Our fully-loaded colcannon truly makes a wonderful side dish; it's addicting, nutritious, and delicious. And now Marc and I invite you to jump into our melting pot...

Cleo Coyle's
Fully-Loaded Colcannon

Makes about 6 cups


1 pound red potatoes, cut into uniform pieces
2-3 slices thick-cut bacon, chopped (or 4-5 regular bacon slices)
1 Tablespoon olive oil
2-3 cloves garlic, chopped
1 large onion, chopped
1/2 head cabbage, sliced thin (about 6 cups)
1 cup milk
1 Tablespoon butter
1/2 teaspoon kosher salt (or ¼ teaspoon table salt)
1/4 teaspoon white pepper
2/3 cup (around 2 or 3 ounces) shredded cheddar cheese
      (mild or sharp cheese, your choice)

Step 1—Cook the potatoes: Boil the red potatoes, skin and all, as you would for mashed potatoes—about 15 to 20 minutes. (Test a potato to make sure they’re cooked through.) Remove the pot from heat, drain any extra water, and cover to keep the potatoes warm.

Step 2—Render bacon: While potatoes are boiling, chop bacon into small pieces and cook over a very low heat to render the fat. When bacon is brown, remove from pan and set aside.

Step 3—Sauté veggies: Turn the heat to medium, and add the olive oil to the drippings in the pan. Then add the garlic and onions and cook until the onions are translucent, about 3 minutes. Add cabbage and continue cooking another 5 minutes, stirring often to coat with the delicious flavors.

Step 4—Add milk and simmer: Reduce heat to low. Stir in milk, butter, salt, and white pepper; cover with a lid and cook until the cabbage is tender, about 8 minutes. (Test a few pieces to make sure the cabbage is cooked through before moving to the next step.)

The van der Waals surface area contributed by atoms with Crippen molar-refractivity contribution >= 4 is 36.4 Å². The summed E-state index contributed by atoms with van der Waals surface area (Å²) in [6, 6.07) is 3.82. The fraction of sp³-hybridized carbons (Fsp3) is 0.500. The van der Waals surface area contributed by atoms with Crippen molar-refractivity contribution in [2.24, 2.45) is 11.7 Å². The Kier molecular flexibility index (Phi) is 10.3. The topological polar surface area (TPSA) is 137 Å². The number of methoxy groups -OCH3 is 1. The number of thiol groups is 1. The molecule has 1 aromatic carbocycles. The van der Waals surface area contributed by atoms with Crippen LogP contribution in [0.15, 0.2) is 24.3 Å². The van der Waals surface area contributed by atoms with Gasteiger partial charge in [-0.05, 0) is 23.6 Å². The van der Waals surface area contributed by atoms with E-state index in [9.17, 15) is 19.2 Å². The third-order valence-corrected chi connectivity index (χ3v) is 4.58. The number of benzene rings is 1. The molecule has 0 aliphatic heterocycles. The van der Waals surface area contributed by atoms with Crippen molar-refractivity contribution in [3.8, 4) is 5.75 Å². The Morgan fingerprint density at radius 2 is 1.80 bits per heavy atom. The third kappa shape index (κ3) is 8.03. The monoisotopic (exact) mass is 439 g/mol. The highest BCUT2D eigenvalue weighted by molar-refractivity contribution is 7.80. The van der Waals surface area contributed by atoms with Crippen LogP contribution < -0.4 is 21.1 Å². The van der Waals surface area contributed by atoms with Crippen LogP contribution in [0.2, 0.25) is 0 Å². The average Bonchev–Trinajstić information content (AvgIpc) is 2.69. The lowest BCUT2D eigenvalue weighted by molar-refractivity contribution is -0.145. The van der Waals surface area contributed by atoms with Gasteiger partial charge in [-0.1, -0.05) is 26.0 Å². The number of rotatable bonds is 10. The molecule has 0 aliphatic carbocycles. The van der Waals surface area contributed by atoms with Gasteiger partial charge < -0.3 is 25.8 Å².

Step 5—Mix and mash: Combine the hot cabbage and the potatoes. Mash with a metal potato masher or large fork until the ingredients are blended.

Tip - As you mash in the potatoes, they will soak up
remaining liquid. If there is much more liquid
than what you see in my photo above, then
continue to cook the mixture, over low heat,
until the excess liquid evaporates.

Step 6—(Finish) Lock and load with cheese and bacon: Fold in the shredded cheese, which will melt in the heat of the mixture. Serve topped with crumbled bacon bits.

Stay cozy!


~ Cleo Coyle

New York Times bestselling author of
The Coffeehouse Mysteries 

Friend me on facebook here. * Follow me on twitter here
Learn about my books here

* * *

Once Upon a Grind:
A Coffeehouse Mystery

* A Best Book of the Year
Reviewer's Pick -
King's River Life

* Top Pick! ~ RT Book Reviews

* Fresh Pick ~ Fresh Fiction

* A Mystery Guild Selection

Delicious recipes are also featured in my 14th 
culinary mystery, Once Upon a Grind, including...

* Black Forest Brownies 
* Cappuccino Blondies 
* Shrimp Kiev 
* Dr Pepper Glazed Chicken
* Silver Dollar Chocolate Chip Cookies
* "Fryer Tuck's" Ale-Battered Onion Rings
* Poor Man's Caviar 
* Caramel-Dipped Meltaways

...and many more recipes, including
a guide to reading coffee grinds...

See the book's
Recipe Guide (free PDF)

* * * 

Marc and I also write
The Haunted Bookshop

Get a free title checklist,
with mini plot summaries, 

by clicking here. 

Or learn more about the
books and meet Jack Shepard,
our PI ghost 
by clicking here. 

Sign up for my Coffeehouse Newsletter here.
(Recipes, contests, videos, fun info)